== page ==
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Coupon Abbreviations
  • SC = Store Coupon
  • MC = Manufacturer Coupon
  • SS = Smart Source
  • RP = Red Plum
  • PG = Proctor and Gamble
Coupon Terms
  • WYB = When You Buy
  • B1G1 = Buy One Get One Free
  • .75/1 = 75 cents off one item
  • .75/3 = 75 cents off three items
  • EXP = Expiration Date

Going Nuts? I can help you understand coupon terms and abbreviations

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I recently got an email asking me what I thought couponing would look like in the not-so-distant future.  Would electronic coupons be replacing paper?  Would offers be limited?

Really, I think these questions cross all of our minds every time we get a free item in the store. “This really can’t be true, and definitely can’t last forever.”  Over the last 6 years of couponing for me, we have seen some changes, but not that many.  So far the largest change we’ve seen is an increase in limits on deals.  It feels like ages ago, but “back in the day” CVS deals used to have a limit of 5 on all the freebies and we saw larger or no limits on similar deals in other stores.

What does the future hold?
While I can’t pretend to know everything, here is what I think we will see based on trends and my dealings with companies.

Will we be all electronic?
Not for a VERY long time if ever.  There are two big reasons why electronic will not take over.  First, they have little to no following from older generations who aren’t computer savvy.  While this generation will eventually not be couponing, the rest of us will age and still be technology inept as technology changes (I already can’t program things around the house).  Second, for the big coupon saver, electronic coupons don’t double.  I know all the folks in Florida don’t care, but the rest of us will quickly decide to use a paper coupon over an electronic coupon any day!

That said, we will continue to see a rise in electronic coupons being offered.  They are safe for companies, with little to no fraud and a way to limit households to one coupon per offer.  We are also seeing some stores finally start to embrace electronics (like Publix).

Will deals end or not be as good?
Some would say that this has already happened thanks to a certain TV show.  However I would argue for most of us the new limits imposed do not hinder our savings when we are sticking with the plan to only stock up for 6 weeks.  The real changes to our deals have not been from an increase in couponing, but from an increase in the cost of goods.  We’ve also seen an increase of deals in some markets with more tripling or doubling offers for coupons, accepting competitor coupons, and even price matching.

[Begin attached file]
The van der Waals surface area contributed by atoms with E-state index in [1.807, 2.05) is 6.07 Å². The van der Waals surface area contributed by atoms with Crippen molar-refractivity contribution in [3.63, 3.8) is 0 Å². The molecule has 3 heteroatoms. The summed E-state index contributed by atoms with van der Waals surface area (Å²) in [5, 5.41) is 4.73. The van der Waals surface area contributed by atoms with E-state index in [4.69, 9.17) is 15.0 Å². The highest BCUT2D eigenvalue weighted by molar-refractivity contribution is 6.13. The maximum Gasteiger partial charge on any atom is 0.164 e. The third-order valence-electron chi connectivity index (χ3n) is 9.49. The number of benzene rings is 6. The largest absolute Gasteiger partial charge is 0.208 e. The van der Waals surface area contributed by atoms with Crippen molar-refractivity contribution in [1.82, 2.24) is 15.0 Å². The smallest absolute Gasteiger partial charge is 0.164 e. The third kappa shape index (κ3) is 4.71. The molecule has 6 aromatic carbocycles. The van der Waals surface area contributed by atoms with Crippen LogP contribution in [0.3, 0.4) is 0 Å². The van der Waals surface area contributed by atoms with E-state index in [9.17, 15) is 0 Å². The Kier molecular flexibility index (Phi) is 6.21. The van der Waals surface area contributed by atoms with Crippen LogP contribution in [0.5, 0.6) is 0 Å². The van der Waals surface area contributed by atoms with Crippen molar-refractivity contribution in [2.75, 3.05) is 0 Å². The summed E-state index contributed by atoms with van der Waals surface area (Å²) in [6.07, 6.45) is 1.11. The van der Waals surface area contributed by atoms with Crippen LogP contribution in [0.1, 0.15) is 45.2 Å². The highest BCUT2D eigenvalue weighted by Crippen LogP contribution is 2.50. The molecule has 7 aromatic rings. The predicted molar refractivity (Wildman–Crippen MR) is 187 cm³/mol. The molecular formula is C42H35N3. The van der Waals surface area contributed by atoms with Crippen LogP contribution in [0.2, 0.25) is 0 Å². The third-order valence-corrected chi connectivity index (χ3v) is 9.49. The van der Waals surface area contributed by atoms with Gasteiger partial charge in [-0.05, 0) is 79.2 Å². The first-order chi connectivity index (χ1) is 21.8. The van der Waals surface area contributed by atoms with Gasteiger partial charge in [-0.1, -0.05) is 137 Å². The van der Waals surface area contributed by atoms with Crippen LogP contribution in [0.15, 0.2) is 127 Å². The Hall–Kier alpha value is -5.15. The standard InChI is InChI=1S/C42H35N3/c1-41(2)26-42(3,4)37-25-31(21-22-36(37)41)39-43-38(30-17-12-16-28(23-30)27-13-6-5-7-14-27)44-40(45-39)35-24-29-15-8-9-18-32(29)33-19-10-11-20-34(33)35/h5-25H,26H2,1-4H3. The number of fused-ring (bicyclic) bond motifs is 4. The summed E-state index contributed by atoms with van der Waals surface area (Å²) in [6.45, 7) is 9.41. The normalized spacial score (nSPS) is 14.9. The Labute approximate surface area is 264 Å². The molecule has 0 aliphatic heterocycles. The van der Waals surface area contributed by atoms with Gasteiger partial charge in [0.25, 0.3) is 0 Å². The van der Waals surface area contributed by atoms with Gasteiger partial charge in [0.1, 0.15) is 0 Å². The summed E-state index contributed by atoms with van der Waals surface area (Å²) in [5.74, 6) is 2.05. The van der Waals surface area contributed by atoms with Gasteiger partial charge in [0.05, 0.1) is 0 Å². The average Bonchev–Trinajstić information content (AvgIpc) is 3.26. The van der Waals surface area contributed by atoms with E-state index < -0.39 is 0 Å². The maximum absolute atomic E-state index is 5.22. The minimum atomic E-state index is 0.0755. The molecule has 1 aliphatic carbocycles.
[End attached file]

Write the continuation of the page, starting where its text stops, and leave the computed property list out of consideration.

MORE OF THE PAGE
Will Manufacturers stop releasing coupons?
Nope.  I can honestly say coupons will not go anywhere.  You may not realize this but coupons started in 1887 thanks to Coca-Cola. They did such a large push behind these coupons that by 1913 it was estimated that 1 out every 9 Americans had redeemed a coupon for a free drink.  To compare that to today’s redemption rates… in 2011 coupons that came in the newspaper accounted for 87.7% of the coupons released, however only 0.51% of those were actually redeemed!

Coupons will continue as long as companies see it as a viable way to market products, and those same companies have budgets to handle the promotion.  The latter part of that is where we are seeing the most decline.  We are all in this recession together, and the marketing budgets of large manufacturer’s is not what it was 6 years ago.  We are seeing less advertising everywhere not just in the coupon world. Look at newspapers, TV and online media and you see how advertising dollars have dropped significantly.

What changes have we seen?

Negative
We have seen expiration periods shorten, and we’ve also seen coupon values drop slightly.  The value drop is not as easily tracked though, they are hiding it by releasing the same $1 off coupons but now they are $1 off (2) products.  Unrelated to coupons, we saw prices on some items rise almost 10% in 2011, with the largest rise being in fats and oils, meat, and dairy.

Many stores have created tighter coupon policies with limits on deals or coupons excepted.  Generally this may be annoying, but it’s not a deal breaker for most shoppers.  It was also started not to control shoppers but rather to reign in fraudulent activity.

Positive
The best change in the last year has been the implementation of the databar on coupons and the end of traditional bar codes.  This has and will continue to decrease coupon fraud (a massive loss to manufacturers).  It has also opened coupon offers up to smaller companies.  The old barcode was almost maxed out with no more available brands that could create offers. With the new system it will allow a lot of smaller companies to get into the coupon market.  There are more stores now accepting coupons than in previous years, like Dollar Tree starting this week.  Some stores have also revised their coupon policies to be more competitive in their market with better offers.

That’s probably a long answer for some of you… anyone else have any ideas on what couponing will look like in the next few years?